Jazz NotesArts Fundingby Jim GallowayThis month's column is being written well in advance, since I'll be inEurope at deadline time, but looking back at October and at the monthahead, there are some events worth a mention.October was an exciting month at Massey Hallfeaturing such big names as Wynton Marsalis and theLincoln Center Jazz Orchestra and Molly Johnson.Mr. Marsalis can be a controversial figure on thescene with his neo-classical approach but he is asuperb musician and the orchestra is, without aquestion, a wonderful musical organization. Mollytook to the stage just before her European tour. Shewas performing from her newest album, "Messin'Around." Just in case you don't already know, Mollyhas a regular slot on CBC Radio 2, hosting the newweekend morning shows airing Saturdays from 6 amto 10 am, and Sundays from 6 am to 8 am. No morelate night hangs on Friday or Saturday, Molly!Massey Hall will continue to feature other greatjazz artists in November such as Colin Hunter andStarlight Orchestra with guest artist Joe Sealy. Colinand the orchestra will be presenting music from theirnewest album "Timeless" which features classicsongs sung by artists such as Frank Sinatra, Dean Martin, Nat KingCole, and Tony Bennett. Colin's career has an interesting spin, as heis the founding president, CEO and owner of the airline carrierSunwing Airlines by day and a crooner by night. He will be performingat Massey Hall November 7 at 8 pm.Looking ahead to December, it looks like big band season withJAZZ.FM91 at The Old Mill. On December 8, I'll be there withThe 17 piece Wee Big Band, and on Tuesday and Wednesday, December16 and 17 The Boss Brass will be there, in a history-makingreunion concert.Sometimes I cast around in my mind for a topic-sometimes pastor upcoming events suggest a subject. No matter what, I always findmyself taking detours as I do research into a theme. It's time-consuming,but always rewarding .Well, on October 14, Canada went to the polls; funding for thearts, or lack of it, has been a hot topic . Patronage of the arts hasbeen around since the ancient world, and without it we would bewithout many of our great artistic achievements. It was for centuriesbestowed mainly by individuals with influence, power, and deeppockets, which was mostly royalty, nobility, or the church. By the20th century the pattern had changed and patrons tended to be politicalparties, the state, private industry and foundations .In the process of doing a bit of research into the business of patronageand funding for the arts, I found some revealing facts, onegoing back to the time of Queen Elizabeth I. She instructed LordBurleigh, the Lord High Treasurer, to give one hundred pounds to thepoet Edmund Spenser, best known for his epic poem "The FaerieQueen", written at a time when it meant just that. Apparently nogreat lover of the arts, Lord Burleigh's emotional response was ,"What? All this for a song? "The 18th century author, Samuel Johnson, defined a patron as"one who looks with unconcern on a man struggling for life in thewater, and, when he has reached ground, encumbers him withhelp" , while George Crabbe, the English poet and naturalist, writingin The Newspaper (a satire published in 1785) said, "Feed the musicianand he's out of tune." A hundred years later, W.S Gilbert composedthe following lines for The Mikado: "A wandering minstrel I­A thing of shreds and patches. " Gustav Holst is quoted as saying,"Music making as a means of getting money is hell."The reality is that without patronage and sponsorship, symphonicmusic, opera and ballet would not survive. Jazz has always been thechurch mouse when it comes to support for the arts. It is still regardedby too many people as not quite respectable, perhaps because ofCatch Molly on CBC Radio 2 from6 am to 10 am on Saturdays and6 am to 8 am on Sundays.its ability to make us aware of our emotions. Wikipedia, the freecontentinternet encyclopedia, has the following entry: "Canadianculture is a term that encompasses the artistic, musical, literary,culinary, political , and social elements that are representative ofCanada, not only to its own population, but to people all over theworld. " Some of this country's leaders would do well to understandthe importance of that definition.Throughout history, music has had a huge influenceon the way people and communities interact.Likewise, music reflects the attitudes of people ina community. Examples of this sort of connectioninclude the Baroque era in Europe, and in recenttimes, New Orleans, which is undeniably differentfrom any other culture in the world. It hasalways inspired musicians and artists, who in turninfluence cultures worldwide.Research has shown that those with an interestin the arts say they would almost always or frequentlybuy a product sponsoring arts or culturalevents. Even more revealing is that almost onehalf( 48 %) of Americans with an interest in artand cultural events indicated that they hold a highertrust in companies that sponsor these events. Itmight also be the case that governments that don'tshow support for the arts will lose votes . Politiciansbeware!Closing thought-A Gallup Poll-the rush ofpeople going to cast their vote.Happy listening.In the Clubs: Autumn's Dayby Ori DaganAlthough temperatures will surely decline this month, don't expectthe jazz to follow suit. Example: The Rex Jazz & Blues Bar offers19 shows a week, year-round, making it the ultimate jazz hang, hereor anywhere. Some highlights this month:· Sly Juhas Quintet: Tuesdays at 6:30 with saxmen Richard Underhilland Sal Rosselli, James McEleney on bass and Tom Juhas onguitar. Typically a sought-after sideman, drummer Sly guarantees agood time.· Holly Clark Trio: first four Saturdays at 7:00. Beautiful vocals ,sensitively delivered.· Shannon Butcher: Sundays at 7:00. Sunshine-like, this radiant singerexudes warmth.· Bob Brough Quartet CD release: November 7th at 9:45. A prominenttenor player in Toronto for over 25 years, Brough is a commandingsoloist and skilled composer. Supported by Adrean Farrugia onpiano, Artie Roth on bass and Terry Clarke on drums .Two other CD release parties to mention: charming pianist RonDavis launches "The Bestseller" at Hugh's Room on November 20thand scintillating singer Yvette Tollar releases "Ima" at Glenn GouldStudio on November 28th.Ragtime piano master John Arpin (1936-2007) was one of the mostversatile Canadian musicians in generations. On November 30th atThe Diesel Playhouse, Louise Pitre, Michael Burgess, Peter Appleyard,Robert Scott, and others will pay tribute to this virtuoso. Ticketsare .50 and proceeds go to the St. Michael's Choir SchoolAlumni Gala Fund, one of Arpin's favourite institutions and a placehe taught at for many years .Parents take note: The Beaches Jazz Festival Youth Initiatives is anew program aimed to provide opportunities for youth as audiencemembers, learners and performers. As part of this innovative program,The Next Generation Jazz Jam happens every other Sundayfrom 3:00-6:00pm at The Dominion on Queen with a rhythm sectionled by host Robert Scott.20 WWW. THEWHOLENOTE .COM N OVEM BER 1 - D ECE M B ER 7 2008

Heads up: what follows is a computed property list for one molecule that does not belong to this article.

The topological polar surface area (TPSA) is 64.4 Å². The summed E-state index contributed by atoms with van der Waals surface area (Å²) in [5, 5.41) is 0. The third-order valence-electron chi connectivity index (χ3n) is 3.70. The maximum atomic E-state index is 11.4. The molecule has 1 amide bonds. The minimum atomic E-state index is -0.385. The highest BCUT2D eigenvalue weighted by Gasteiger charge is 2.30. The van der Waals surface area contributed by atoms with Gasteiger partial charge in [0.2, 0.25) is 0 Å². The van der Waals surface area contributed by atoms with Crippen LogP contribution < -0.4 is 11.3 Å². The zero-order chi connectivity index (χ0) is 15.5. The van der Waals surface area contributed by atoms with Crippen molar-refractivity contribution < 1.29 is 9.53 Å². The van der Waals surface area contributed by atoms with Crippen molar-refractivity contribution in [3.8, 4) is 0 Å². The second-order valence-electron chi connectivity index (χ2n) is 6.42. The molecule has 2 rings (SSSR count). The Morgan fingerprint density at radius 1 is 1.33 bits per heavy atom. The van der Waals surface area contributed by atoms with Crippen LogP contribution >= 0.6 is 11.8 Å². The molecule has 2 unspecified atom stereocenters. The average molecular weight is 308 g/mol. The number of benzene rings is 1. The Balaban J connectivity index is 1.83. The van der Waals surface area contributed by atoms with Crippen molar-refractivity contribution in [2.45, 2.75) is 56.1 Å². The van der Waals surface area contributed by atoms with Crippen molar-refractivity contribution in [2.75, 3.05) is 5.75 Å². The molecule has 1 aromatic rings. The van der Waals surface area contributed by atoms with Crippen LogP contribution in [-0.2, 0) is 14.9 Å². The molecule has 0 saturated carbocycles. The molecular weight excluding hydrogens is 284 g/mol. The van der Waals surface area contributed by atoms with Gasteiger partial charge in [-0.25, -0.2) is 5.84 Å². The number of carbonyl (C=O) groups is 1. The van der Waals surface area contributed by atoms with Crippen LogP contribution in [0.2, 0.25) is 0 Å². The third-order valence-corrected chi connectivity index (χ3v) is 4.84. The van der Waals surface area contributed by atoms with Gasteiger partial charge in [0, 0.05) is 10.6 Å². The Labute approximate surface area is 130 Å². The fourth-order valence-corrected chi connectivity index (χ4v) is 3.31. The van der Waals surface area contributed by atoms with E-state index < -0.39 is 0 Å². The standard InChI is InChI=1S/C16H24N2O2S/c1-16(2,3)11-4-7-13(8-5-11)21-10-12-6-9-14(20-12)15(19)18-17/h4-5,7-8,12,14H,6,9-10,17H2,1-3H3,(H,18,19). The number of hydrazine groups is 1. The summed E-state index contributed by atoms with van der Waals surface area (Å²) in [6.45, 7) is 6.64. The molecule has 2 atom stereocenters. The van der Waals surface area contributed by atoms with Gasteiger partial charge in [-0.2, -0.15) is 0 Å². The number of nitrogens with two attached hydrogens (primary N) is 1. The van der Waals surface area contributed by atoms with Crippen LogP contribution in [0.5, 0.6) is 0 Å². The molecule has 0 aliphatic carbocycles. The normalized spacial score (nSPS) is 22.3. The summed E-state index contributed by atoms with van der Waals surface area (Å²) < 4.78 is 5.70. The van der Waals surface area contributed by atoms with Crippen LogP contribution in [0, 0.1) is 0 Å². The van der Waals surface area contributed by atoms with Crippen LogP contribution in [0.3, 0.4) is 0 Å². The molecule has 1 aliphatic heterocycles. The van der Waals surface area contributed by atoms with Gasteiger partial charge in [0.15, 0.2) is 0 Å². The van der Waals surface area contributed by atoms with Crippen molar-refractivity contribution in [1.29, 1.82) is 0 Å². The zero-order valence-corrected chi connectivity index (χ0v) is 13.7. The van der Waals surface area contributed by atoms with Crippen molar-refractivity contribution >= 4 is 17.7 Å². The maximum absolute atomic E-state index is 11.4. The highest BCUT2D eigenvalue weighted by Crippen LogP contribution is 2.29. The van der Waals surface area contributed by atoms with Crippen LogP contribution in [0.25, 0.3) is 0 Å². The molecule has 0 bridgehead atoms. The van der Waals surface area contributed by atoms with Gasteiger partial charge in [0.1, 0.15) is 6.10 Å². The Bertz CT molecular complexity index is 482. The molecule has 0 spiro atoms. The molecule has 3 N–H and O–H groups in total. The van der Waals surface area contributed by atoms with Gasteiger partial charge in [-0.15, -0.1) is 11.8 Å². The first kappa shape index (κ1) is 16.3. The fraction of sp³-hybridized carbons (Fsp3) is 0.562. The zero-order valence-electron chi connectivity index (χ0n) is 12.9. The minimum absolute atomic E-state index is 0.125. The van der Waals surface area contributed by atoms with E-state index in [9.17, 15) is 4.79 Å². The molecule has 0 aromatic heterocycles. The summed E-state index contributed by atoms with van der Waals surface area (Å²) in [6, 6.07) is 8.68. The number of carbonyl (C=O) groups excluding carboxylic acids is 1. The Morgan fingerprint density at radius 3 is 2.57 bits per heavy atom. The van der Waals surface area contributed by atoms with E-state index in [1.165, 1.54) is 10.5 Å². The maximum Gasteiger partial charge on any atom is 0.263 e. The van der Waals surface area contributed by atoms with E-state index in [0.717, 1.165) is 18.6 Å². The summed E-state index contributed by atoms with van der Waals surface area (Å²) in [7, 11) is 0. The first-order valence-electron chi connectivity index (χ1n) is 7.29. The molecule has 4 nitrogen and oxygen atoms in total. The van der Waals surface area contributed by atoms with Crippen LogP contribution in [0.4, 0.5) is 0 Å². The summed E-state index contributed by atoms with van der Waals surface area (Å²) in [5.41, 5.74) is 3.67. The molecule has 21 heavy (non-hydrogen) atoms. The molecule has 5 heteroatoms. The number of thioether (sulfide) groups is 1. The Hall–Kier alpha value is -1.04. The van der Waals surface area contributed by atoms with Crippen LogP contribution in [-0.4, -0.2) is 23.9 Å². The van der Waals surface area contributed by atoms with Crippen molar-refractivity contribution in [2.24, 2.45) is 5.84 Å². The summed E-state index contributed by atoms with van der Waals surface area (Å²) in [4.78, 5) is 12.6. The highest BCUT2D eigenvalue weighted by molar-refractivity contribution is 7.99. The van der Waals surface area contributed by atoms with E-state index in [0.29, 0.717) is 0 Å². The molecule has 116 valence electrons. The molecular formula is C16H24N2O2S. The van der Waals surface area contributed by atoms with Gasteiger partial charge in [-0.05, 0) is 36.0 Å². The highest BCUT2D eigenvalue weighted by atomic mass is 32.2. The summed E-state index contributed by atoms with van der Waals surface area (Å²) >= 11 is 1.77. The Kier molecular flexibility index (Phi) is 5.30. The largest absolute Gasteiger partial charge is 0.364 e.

Bandstand and Podiumsby Jack MacQuarrieI thought I'd start with the true story of an incident during a concert bya local community symphony orchestra some years ago: a performancewhich laid an egg, but in a very different way. It was not a memberof the orchestra who laid the egg. On the contrary, the egg waslaid on the performer. A trombone player with, coincidentally, thesame name as me, had his slide extended to sixth position in anticipationof the downbeat for the next movement of a Brahms symphony.Then it hit. A solid strike of an egg on the inner slide provided an unintendedlubricant for the astonished musician. As it turned out, theconductor was not aware of the missile, and the performance went offwithout a hitch. After the performance, a noted contralto, and wife ofthe conductor, who had been in the audience, related how she hadwatched in disbelief, contemplating during the egg's arc where themissile might most disastrously strike.It was an unusually warm evening for that time of year, you see,and the auditorium was a bit on the warm side. To provide a morecomfortable temperature for the orchestra members, the stage crewdecided to open the stage doors to let in cooler air. They had not anticipatedwhat else they might let in.If you think you can top that, let me know. I'll wager that there is abook's worth of similarly memorable moments out there. Point is thefall season is well under way and most orchestras and bands are preparingfor their fall and winter concerts, and with all their carefulplanning behind them, they will now be well into rehearsals and lookingforward to memorable performances. But what about the unforeseen,the unexpected, the unanticipated: the incident which could notpossibly have been considered in the planning? There is always thepossibility of something occurring to make the performance memorable,but for the wrong reasons.All of which leads us, by a somewhat circuitous route, to the topicI wanted to get you thinking about-namely planning for contingencies.Granted, one can't guard against qualified critics happening to walkpast an open stage door, but how can we minimize the impact of unwantedsurprises? As a key component of the planning process, insurancecomes to mind. Is your group's insurance adequate? Does itprovide for adequate coverage? What is realistic coverage? To explorethe topic we contacted some insurance brokers, hoping to bring yousome definitive answers. Some of the forms of coverage we inquiredabout included: liability, personal injury, damage to or loss of instrumentsand music, and event cancellation.I can report, as I am sure some of you could have told me, thatdefinitive answers were in short supply. Our questions tended toprompt questions in reply. Here is a summary:In the case of personal injury, such as a group member falling offthe stage or off a riser, who, if anyone, was negligent? Would anyclaim be covered by your policy or that of the performance venue? Doyou have a contract with that venue which spells out such matters?What about injuries to audience members? Litigious lawyers love tosue everyone in sight.When querying damage to, or loss of, instruments and music, wewere asked about the worst case scenario. One insurance contactsuggested a situation where the group might own an irreplaceable setof parts for a composition no longer in print. When such a case isdiscussed, the result is usually that the premium would be prohibitivelyexpensive. In such cases, perhaps the best that can be done is to providestorage that is reasonably safe from fire and water damage. Afew years ago the Newmarket Citizens Band had their rehearsal venuedestroyed by arsonists. Fortunately, most of their music was stored insturdy steel filing cabinets rather than on open shelves. For the most,the music survived both heat and water damage.Event cancellation is a form of insurance that one rarely hearsmentioned. Is it important for your group? Would a cancellation resultin a financial loss? How often are performances cancelled? Last year,in the two week period just before Christmas, heavy snow stormsforced the cancellation of no fewer than three performances in whichI was involved. In these cases there was no financial loss, but if therehad been, we had no cancellation insurance. I have met brokers whospecialize in such insurance, but some digging would be required tolocate one.As with my story of the egg toss, I hope this brief discussion ofsome of the whys and wherefores of insurance will prompt some interestingand useful observations. I'll be sure to pass them along.Coming Events - Please see the listings section for full detailsHannaford Street Silver Band (Nov. 16)The Northdale Concert Band (Nov. 17, Dec. 7, 14)The Etobicoke Community Concert Band (Dec. 19)Please write to us:\'C051fl0 Exp erts in m eeting a ll of your'--music musica l needs for ove r 4 0 years.Featuring some of Toronto's best jazz musicianswith a brief reflection by Jazz Vespers ClergySunday, November 2nd at 4:30 p.m.MARK EISENMAN TRIOMARK EISENMAN - piano; JOHN SUMNER - drumsSTEVE WALLACE - bassSunday, November 16th at 4:30 p.m.JOE SEALY - piano; PAUL NOVOTNY - bassChrist Church Deer Park, 1570 Yonge Street(north of St. Clair at Heath St.) 416·920·5211Admission is free.An offering is received to support the work of the church, including Jazz Vespers.N OVEMBER 1 - D ECEMBER 7 2008 WWW. TH EWHO LENOTE.COM 21